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July 15, 2013

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Woman gives birth after risky surgery for cervical cancer

A 25-YEAR-OLD woman has delivered a healthy baby girl after having cervical cancer surgery during the 18th week of her pregnancy at a local hospital.

The Obstetrics and Gynecology Hospital of Fudan University announced the case yesterday, saying it was the first time in the world a woman delivered a healthy baby after having such surgery during pregnancy.

Women with cervical cancer usually have to abort a fetus to have surgery or undergo open surgery to keep the baby.

"Stopping a pregnancy and removing a patient's entire cervix and womb means she will lose her only chance to be a mother," said Dr Hua Keqin, a chief surgeon.

Under the patient's strong request to keep her baby, doctors performed minimally invasive surgery with a laparoscope.

"Open surgery is easier for doctors but it is risky for the fetus as the large wound can cause problems as the fetus grows in the later stages of pregnancy," Hua said.

The woman, a Zhejiang Province native, had bleeding in March during the 16th week of pregnancy, and was diagnosed with cervical cancer in her hometown.

Doctors at various hospitals all recommended ending the pregnancy and having surgery to remove the cervix and womb.

Unwilling to do so, she turned to the Obstetrics and Gynecology Hospital of Fudan University. She was told doctors could save both her and her baby.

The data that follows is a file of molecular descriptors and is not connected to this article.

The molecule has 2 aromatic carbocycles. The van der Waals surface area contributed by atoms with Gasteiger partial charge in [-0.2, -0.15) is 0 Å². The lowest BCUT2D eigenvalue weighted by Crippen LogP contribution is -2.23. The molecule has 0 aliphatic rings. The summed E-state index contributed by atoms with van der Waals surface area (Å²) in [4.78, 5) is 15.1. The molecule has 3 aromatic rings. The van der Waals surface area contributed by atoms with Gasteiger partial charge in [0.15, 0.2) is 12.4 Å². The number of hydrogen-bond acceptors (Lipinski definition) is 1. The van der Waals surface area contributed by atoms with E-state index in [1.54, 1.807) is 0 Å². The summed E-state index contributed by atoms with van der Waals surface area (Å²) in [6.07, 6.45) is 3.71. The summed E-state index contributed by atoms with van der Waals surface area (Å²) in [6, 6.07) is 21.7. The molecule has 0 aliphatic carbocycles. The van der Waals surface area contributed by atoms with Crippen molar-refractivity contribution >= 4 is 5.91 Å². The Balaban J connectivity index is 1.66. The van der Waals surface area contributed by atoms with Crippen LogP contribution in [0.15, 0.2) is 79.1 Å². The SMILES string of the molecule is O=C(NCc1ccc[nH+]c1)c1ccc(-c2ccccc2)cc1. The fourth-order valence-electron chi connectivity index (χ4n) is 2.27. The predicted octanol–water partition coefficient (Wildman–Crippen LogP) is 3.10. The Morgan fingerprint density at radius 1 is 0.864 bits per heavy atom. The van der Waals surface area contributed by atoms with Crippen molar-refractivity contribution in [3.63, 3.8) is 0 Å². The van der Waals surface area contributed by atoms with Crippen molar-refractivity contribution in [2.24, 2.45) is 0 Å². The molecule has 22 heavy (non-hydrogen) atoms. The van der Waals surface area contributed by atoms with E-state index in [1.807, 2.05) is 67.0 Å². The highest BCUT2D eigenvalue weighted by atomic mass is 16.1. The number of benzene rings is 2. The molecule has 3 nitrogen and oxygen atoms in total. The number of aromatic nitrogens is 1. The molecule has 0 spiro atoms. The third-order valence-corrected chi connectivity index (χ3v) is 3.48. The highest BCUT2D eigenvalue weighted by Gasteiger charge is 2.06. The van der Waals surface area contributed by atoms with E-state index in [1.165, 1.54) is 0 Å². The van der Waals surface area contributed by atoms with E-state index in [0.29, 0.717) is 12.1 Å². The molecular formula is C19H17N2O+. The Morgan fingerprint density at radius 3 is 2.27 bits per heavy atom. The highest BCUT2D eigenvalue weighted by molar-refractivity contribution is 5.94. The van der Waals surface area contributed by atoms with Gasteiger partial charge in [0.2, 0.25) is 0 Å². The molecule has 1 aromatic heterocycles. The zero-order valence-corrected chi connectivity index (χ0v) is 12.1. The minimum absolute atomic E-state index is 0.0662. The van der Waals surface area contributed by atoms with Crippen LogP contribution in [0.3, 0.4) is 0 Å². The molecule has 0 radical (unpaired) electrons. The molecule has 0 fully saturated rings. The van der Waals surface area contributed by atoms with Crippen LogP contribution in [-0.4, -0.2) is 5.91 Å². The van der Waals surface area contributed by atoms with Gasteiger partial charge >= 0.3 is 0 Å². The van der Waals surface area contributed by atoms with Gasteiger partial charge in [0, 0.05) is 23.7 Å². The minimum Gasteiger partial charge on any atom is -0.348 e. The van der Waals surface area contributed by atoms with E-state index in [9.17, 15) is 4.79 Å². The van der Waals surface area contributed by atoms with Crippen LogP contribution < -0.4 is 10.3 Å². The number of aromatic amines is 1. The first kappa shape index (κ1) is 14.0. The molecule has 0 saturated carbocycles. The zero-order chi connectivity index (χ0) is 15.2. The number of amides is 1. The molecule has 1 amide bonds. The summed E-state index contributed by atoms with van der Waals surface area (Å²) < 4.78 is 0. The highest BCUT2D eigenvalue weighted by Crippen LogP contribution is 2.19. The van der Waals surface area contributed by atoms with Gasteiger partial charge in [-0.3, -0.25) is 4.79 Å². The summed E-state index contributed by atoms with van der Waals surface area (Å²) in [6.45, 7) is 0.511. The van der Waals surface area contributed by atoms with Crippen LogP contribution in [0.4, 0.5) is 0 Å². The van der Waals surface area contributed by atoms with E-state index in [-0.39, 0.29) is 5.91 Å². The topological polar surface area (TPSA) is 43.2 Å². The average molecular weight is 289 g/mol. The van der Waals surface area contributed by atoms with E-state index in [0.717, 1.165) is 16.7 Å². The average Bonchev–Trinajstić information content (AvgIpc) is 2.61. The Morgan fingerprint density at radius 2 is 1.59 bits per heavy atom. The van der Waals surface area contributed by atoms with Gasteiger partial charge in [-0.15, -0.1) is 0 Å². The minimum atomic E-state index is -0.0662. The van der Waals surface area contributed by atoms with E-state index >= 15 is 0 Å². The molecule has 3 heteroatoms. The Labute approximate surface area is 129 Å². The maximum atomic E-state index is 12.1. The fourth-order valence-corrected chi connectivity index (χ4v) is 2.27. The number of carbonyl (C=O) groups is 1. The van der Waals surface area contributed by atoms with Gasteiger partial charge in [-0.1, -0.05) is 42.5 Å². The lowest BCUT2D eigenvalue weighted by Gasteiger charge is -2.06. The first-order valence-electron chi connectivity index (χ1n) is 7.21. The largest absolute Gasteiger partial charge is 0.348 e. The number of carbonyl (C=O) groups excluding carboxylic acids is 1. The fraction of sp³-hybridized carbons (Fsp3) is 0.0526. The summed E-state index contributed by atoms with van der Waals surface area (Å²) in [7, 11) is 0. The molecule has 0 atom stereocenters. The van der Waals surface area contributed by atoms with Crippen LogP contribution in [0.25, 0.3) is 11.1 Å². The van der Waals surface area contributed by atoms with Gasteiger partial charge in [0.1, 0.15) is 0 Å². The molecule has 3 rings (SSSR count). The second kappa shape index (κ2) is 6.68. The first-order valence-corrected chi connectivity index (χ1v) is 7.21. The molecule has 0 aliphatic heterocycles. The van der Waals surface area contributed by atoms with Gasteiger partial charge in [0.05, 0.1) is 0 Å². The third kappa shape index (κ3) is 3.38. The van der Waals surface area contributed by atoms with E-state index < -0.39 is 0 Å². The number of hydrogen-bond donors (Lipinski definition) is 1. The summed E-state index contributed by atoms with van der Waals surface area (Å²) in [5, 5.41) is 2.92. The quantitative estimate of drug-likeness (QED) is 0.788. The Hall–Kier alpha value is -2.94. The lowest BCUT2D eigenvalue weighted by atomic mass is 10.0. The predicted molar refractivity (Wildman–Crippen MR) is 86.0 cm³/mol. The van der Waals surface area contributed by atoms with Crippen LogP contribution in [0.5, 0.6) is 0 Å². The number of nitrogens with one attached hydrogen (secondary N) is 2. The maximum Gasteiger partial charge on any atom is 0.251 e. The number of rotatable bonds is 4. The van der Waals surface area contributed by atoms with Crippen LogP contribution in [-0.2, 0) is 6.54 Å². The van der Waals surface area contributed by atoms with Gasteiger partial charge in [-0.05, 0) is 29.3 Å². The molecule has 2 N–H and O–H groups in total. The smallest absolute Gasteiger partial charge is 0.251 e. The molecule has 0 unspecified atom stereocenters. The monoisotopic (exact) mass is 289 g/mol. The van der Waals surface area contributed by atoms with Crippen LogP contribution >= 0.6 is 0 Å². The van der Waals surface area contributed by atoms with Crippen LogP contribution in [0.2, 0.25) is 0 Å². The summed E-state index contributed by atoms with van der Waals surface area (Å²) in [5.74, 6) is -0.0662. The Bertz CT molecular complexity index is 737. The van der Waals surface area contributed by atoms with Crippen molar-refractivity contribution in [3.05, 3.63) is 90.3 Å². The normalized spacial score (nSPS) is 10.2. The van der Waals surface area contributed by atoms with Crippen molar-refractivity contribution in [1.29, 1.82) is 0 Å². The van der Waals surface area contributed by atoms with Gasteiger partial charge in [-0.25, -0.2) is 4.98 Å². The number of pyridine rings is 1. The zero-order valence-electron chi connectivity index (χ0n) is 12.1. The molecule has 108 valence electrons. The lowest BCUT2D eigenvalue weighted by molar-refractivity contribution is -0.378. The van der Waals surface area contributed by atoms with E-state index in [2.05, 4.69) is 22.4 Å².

"It is a very risky surgery," Hua said. "We only found 15 case reports from abroad about cervical cancer surgery while keeping the fetus. There was a 40 percent chance of miscarriage and very low chance of a live delivery. None was conducted with a minimally invasive approach."

Fetus passed checks

The woman had surgery to remove her cervix while keeping the fetus on March 21.

After the surgery, the medical team used chemotherapy, without harming the fetus, for three months to help control the spread of cancerous cells.

The fetus passed all prenatal checks.

Doctor Cheng Haidong, director of the hospital's obstetrics department, said it was important to keep the fetus in the mother's womb as long as possible because it develops better.

The patient showed labor signs on July 6. She delivered a girl weighing 1,750 grams through a Cesarean section. After giving birth her womb was removed. The baby was sent to a pediatric hospital and checks found she was healthy.

Doctors said the cancer has not spread but the woman will still receive chemotherapy and radiotherapy.

About 131,500 women are diagnosed with cervical cancer in China annually.


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